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Archive for the ‘Creative Writing’ Category

Three Ways to Identify “Data Dump”

Monday, January 24th, 2011

Recently, I’ve advised several writers using our editing service to avoid the dreaded “data dump”.

A data dump occurs when you give a lot of information to the reader at once in a clunky or obvious manner.  Below are a few ways to detect when you’re dumping information on the reader.

The Laundry List

I often see this when we’re seeing a character for the first time.  Here’s an example (this and all others in this article are completely made up):

Bob Jones took off his wire-rimmed glasses.  He was 5′ 6″, and wore tan slacks with his blue button-down shirt.  His hands were old and gnarly, and age spots showed under the edge of his sleeve.  His shoes were brown.  His eyes were green, but one of the pupils seemed to be turning milky-white from cataracts.  His thin frame belied a desperate, inner strength.

While the description is nice, and you likely have a firm image of him in your mind, we have no idea why we should care about him.  Here’s a recommended edit of the above paragraph:

Bob Jones took off his wire-rimmed glasses.

It’s really all you need to know.  The other details can be sprinkled throughout the story elsewhere, or not at all (hint:  eye color rarely matters).

“As You Already Know…”

This is when one character tells other characters something they already know.  If you see this tag in your dialogue, consider eliminating it.

For example, if you see something like this:

“As you already know, we’re under attack from the vicious Culverians.  They’re our sworn enemies for millennia, and we need to kill them.”

It’s probably a data dump.  A revised version might look something like this:

“We’re under attack!  Man battle stations.  Let’s kill them all.”

Note how the second version appears much more active.  The reader doesn’t know all of the detail, but they don’t need to.  They know they’re reading about a battle, and that’s probably good enough for now.  Later, after the battle, you can reveal how they’ve been at war for millennia.

The Ambler

This one’s a little more subtle than the others.  Essentially, you’re trying to do too much in a single sentence or paragraph.

John slowly brought the fork to his mouth as he watched his wife, who he suspected was cheating on him, chat with a man across the street.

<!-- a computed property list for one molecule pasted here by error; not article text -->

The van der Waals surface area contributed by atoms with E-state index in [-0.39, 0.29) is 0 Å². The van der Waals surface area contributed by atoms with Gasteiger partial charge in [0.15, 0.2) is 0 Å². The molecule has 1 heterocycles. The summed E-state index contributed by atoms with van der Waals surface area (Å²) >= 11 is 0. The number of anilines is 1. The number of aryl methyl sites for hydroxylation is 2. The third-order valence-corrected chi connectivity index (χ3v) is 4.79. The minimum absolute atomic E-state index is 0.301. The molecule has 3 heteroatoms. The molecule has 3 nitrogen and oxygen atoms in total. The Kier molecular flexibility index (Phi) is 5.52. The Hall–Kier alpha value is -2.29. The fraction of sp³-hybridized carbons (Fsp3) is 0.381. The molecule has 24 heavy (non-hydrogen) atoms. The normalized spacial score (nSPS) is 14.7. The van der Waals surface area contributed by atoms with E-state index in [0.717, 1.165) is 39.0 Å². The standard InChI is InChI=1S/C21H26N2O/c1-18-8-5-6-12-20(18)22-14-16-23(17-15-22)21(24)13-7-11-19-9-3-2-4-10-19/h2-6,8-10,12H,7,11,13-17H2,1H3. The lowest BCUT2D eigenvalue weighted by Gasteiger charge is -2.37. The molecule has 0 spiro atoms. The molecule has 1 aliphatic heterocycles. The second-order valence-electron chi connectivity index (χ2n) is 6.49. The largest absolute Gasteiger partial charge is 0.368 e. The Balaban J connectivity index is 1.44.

When you see a sentence that tries to describe two people doing different things, you should check it carefully.  When you toss in background information as well, you’re probably letting your focus wander.  You may also be dumping information on your reader.

A revised version:

John slowly brought the fork to his mouth as he gazed out the window.  His wife was chatting with a man across the street. 

She’s cheating on me, he thought.  I know it.

Look for these three symptoms to identify data dump in your writing.

What other ways do you detect data dump?  Are there other symptoms we’re not mentioning here?

Should I write only for money?

Monday, January 10th, 2011

Last week, I participated for the first time in #writechat on Twitter.  #writechat was created by Julie Isaac (a.k.a., @WritingSpirit – Follow her!), and it’s a weekly event every Sunday afternoon from 12-3PM PST.

For all you writers out there, this was a valuable use of a Sunday afternoon.  You can dispense advice or ask questions from dozens of writers from a wide range of experiences.  You should go.

One of the topics that came up last week was whether someone should write only for money.  One participant indicated that she always writes with the intention of getting paid.  There’s a lot of financial sense in that: why would you spend your time working on non-productive tasks?

While I applaud the concept, there are some other reasons to write with no expectation of money:

  • A story for a family member or friend – They, particularly children, love having a story crafted just for them
  • A letter for a loved one – There’s still no beating the rush of receiving a personal letter in the mail
  • To try out a new style – When you’re just trying out a different writing style, there’s often no market to sell to
  • To expand your horizons – When you’re trying to make sense of a new technology, experience, or person, sometimes writing it out will bring clarity
  • To preserve something for posterity – A journal can be an invaluable asset for your surviving family members when you go
  • To help build a relationship – Sometimes a letter is just the right thing to help you get that new client or learn more about a family member’s past

In some cases, you may still be able to sell your writing.  However, for the most part, I think this is unlikely.  However, you’re still investing in your own skill and helping others you know, so there’s a lot of non-monetary reward.

Does lack of a financial reward lessen your drive?

When there’s a purpose, I think we’re driven to write better.  Sometimes non-monetary rewards are those that will help drive our for-profit writing to even higher levels.

What do you think?  Should a writer only write for-profit?  What other places might a writer’s efforts be spent on that are more valuable than money?

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